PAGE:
If you are responsible for ensuring your company adopts the new lease accounting standard, ASC 842, you are by no means alone. Every private company in the United States that prepares financial statements according to GAAP standards faces the same upcoming deadline.

Before jumping into your project, it is essential to understand ASC 842 and why it has become the new standard.


ASC 842 is an accounting standard codification (hence “ASC”) that was published by the Financial Accounting Standards Board (FASB) in 2016. The code covers how lease obligations are reported on financial statements and replaces ASC 840, which had been in effect since 1977.


Public companies were required to adopt the new standard by January 2019, a date that was never adjusted by FASB despite many well-publicized struggles.

The deadline for private companies to convert to ASC 842 is for fiscal periods beginning after December 15, 2021. FASB twice extended this deadline from the original date of January 2020. FASB granted the first extension when they observed the challenges faced by public companies and the lack of preparation and progress made by private companies. Later they extended the deadline again due to COVID-19.

The takeaway from these extensions and the challenges faced in adopting the new standard is that the process will take more time than most anticipate, and companies should not put it off until the last minute.

The process will take more time than most anticipate, and companies should not put it off until the last minute.

ASC 842 in a Nutshell

The ASC 842 update requires that, with few exceptions, companies report all lease obligations on the balance sheet. Prior to this change, most leases only appeared on the income statement as an expense for that period.

For example, under the existing ASC 840, a company with $1 million in annual lease expenses and $10 million in total remaining lease obligations only reported the $1 million in lease payments as an expense on the income statement. Other than maybe a footnote, there was no easy way to identify that the company also had $10 million in lease liabilities over the coming years.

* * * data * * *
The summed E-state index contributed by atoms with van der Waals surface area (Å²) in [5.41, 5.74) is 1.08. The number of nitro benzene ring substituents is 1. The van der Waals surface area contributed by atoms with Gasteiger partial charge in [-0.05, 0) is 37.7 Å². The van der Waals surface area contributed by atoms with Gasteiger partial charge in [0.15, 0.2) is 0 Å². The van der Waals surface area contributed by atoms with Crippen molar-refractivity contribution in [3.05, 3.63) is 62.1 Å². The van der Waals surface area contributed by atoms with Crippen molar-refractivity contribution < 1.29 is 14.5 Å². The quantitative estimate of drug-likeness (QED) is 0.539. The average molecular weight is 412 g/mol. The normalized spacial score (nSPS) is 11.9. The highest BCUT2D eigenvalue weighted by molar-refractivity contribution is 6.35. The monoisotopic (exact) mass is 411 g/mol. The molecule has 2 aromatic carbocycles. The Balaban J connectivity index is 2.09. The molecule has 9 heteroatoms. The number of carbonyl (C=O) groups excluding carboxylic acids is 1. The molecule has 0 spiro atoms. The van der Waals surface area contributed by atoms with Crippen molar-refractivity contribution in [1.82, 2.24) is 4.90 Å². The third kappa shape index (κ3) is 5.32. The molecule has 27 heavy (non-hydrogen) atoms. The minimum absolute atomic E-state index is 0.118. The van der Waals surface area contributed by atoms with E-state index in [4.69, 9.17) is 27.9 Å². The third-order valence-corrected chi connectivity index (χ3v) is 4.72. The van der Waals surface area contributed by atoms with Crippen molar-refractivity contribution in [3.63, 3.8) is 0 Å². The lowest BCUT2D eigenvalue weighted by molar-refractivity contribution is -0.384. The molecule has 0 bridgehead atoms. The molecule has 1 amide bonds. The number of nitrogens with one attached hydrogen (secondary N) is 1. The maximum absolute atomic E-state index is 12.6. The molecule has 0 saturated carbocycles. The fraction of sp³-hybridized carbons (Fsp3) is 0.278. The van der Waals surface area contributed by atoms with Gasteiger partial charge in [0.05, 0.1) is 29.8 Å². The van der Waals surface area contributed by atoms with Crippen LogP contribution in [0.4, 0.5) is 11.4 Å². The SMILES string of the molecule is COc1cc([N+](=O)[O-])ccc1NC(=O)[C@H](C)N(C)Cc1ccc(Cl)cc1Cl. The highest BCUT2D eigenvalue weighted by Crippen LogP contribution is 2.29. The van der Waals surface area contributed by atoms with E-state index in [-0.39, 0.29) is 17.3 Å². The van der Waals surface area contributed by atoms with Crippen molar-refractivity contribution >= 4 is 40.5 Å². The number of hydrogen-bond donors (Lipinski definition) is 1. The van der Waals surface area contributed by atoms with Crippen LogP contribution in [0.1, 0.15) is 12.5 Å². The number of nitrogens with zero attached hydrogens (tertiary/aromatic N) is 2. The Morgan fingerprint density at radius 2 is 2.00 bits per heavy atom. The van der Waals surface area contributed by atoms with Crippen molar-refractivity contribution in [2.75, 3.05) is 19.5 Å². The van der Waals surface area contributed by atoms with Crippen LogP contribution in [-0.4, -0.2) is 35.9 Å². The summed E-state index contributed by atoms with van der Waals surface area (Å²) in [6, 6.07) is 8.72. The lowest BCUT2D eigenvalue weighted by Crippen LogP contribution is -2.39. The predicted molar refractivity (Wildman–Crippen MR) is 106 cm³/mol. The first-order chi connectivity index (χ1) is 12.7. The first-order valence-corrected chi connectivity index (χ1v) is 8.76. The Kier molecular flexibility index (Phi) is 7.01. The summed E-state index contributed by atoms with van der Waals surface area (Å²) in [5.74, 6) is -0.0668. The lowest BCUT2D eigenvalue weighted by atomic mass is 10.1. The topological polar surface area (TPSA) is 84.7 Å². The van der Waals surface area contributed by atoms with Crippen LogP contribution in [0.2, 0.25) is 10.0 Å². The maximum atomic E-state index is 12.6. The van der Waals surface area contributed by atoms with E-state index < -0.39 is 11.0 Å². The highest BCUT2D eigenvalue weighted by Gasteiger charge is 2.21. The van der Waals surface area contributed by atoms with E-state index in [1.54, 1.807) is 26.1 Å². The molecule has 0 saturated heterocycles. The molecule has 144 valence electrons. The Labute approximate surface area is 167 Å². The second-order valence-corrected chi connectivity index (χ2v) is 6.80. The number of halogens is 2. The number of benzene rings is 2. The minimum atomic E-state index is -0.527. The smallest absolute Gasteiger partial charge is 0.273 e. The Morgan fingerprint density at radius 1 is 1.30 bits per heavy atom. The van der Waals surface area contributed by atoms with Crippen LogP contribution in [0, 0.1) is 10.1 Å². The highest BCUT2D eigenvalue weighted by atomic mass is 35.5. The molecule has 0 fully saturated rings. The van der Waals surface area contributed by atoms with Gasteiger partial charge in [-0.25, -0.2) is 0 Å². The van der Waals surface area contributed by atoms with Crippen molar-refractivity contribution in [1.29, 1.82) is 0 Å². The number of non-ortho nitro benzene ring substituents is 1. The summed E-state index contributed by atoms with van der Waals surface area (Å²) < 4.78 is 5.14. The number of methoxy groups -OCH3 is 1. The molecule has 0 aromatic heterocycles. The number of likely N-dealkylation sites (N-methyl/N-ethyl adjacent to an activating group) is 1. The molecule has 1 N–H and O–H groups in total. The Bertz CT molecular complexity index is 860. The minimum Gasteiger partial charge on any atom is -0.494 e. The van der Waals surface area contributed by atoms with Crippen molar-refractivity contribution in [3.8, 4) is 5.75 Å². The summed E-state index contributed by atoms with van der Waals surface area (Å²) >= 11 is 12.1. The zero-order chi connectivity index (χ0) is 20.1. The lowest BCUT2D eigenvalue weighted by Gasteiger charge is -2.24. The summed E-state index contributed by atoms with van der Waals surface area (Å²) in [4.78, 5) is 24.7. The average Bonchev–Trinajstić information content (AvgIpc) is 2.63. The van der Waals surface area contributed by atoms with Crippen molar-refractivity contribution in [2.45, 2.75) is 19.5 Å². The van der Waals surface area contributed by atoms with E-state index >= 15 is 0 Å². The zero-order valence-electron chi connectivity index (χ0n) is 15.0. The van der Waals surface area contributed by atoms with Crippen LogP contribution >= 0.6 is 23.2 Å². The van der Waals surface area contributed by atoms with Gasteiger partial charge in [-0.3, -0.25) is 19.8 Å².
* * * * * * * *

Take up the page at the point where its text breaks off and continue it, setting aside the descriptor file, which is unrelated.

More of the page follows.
With ASC 842, the annual lease payments must continue to be reported as an expense on the income statement, and the capitalized value of the remaining lease obligations will show up as a lease liability and right of use asset on the balance sheet. So, in the example above, the capitalized value of the $10 million obligation would appear on the balance sheet as a lease liability and corresponding right of use asset. This creates the transparency FASB is looking to achieve.

Yeah, it is a little more complicated than that.

Trying to describe what is required by ASC 842 “in a nutshell” does not do the task justice. You might consider the above your elevator pitch to sound informed, but the unfortunate reality is the process and calculations can be more complicated.

I referred to “most leases” quite a bit above, but with ASC 842, you will be evaluating various contracts to determine if they include “embedded leases.” Once you identify those leases, you will need to confirm whether they are required to be capitalized under the code. Continuing through the process, you will want to run them through tests to determine if they are “Operating Leases” or “Finance Leases.” From there, you will gather all the critical data points, such as asset adjustments at adoption, discount rates, assumptions on the term, decisions on practical expedients, etc. The list goes on and on.

In-House or Outsource

For companies with one or two leases, a well-educated in-house team could manage this process with Excel spreadsheets, but as the number of leases increases, third-party consulting and software becomes a must.

At National Lease Advisors, our team gained extensive experience working with public companies and their auditors to meet the 2019 deadline. Our playbook covers everything from assembling the team to selecting the right software solutions, analyzing and abstracting key data points, and implementing processes and procedures that ensure long-term success. I encourage you to contact us to discuss your situation. We will be happy to share our thoughts and suggest a path to tackle the adoption successfully.